Penn State has a special role to play, since it is the reason students are here and is the institution they look to for direction. Police cooperation between town and gown is excellent; citations for off-campus behavior are sent daily to campus Judicial Affairs for review.
In the eyes of most students, on-campus consequences for off-campus behavior is of greater concern than being arrested. Penn State could send a very strong message of deterrence by articulating and enforcing prescribed consequences for specific violations, in addition to its active role of intervention and education.
Penn State is also considering a proposal to make freshman dormitories substance free in fall 2010. Such a policy is a good first step in sending the message that alcohol is unnecessary for a complete college experience.
Students play an essential role in reducing alcohol-related crime. Breaking into someone’s home, destroying someone else’s property is not cool; it is disgusting. We must do whatever it takes to get this message across.
One way is to have student leaders participate in peer-to-peer panels and work in conjunction with local magistrates in alcohol-related cases, recommending appropriate community service. In some cases, the peer panel could meet with both the offender and the victim, providing feedback and recommendations to the court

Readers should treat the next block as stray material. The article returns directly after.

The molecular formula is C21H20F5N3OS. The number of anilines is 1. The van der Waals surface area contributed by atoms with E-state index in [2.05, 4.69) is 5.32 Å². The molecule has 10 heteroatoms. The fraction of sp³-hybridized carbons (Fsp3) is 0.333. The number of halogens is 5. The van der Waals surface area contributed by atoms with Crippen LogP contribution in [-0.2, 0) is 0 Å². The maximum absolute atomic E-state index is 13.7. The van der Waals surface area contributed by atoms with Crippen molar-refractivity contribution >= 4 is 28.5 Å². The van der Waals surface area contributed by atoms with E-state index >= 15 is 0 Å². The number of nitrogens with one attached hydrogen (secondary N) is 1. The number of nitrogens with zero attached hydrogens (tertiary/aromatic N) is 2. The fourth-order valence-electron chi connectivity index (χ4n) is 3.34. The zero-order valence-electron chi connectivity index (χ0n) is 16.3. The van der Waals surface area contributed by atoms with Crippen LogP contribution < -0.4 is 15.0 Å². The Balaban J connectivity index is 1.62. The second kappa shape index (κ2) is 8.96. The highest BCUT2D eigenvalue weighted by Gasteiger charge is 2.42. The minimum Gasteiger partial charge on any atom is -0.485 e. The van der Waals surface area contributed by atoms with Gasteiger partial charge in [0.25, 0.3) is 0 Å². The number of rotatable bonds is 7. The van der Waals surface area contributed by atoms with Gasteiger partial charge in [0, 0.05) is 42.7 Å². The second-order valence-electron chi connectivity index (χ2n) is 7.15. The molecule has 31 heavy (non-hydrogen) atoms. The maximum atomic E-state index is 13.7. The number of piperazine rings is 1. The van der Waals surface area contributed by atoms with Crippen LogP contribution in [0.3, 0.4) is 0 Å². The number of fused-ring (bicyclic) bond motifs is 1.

3. Mitigating the environment that leads to binge drinking
Although a minority of students is responsible for creating the disgraceful acts causing such turmoil, we are all responsible for solving this problem
Let’s face it, nothing will change significantly until the students are on board, and we have a way to go. In March, student leaders spoke out asking for moderation and restraint. Meanwhile, while social-networking sites invited people to attend and news stories about State Patty’s Day went global. The result was a resounding failure for our town.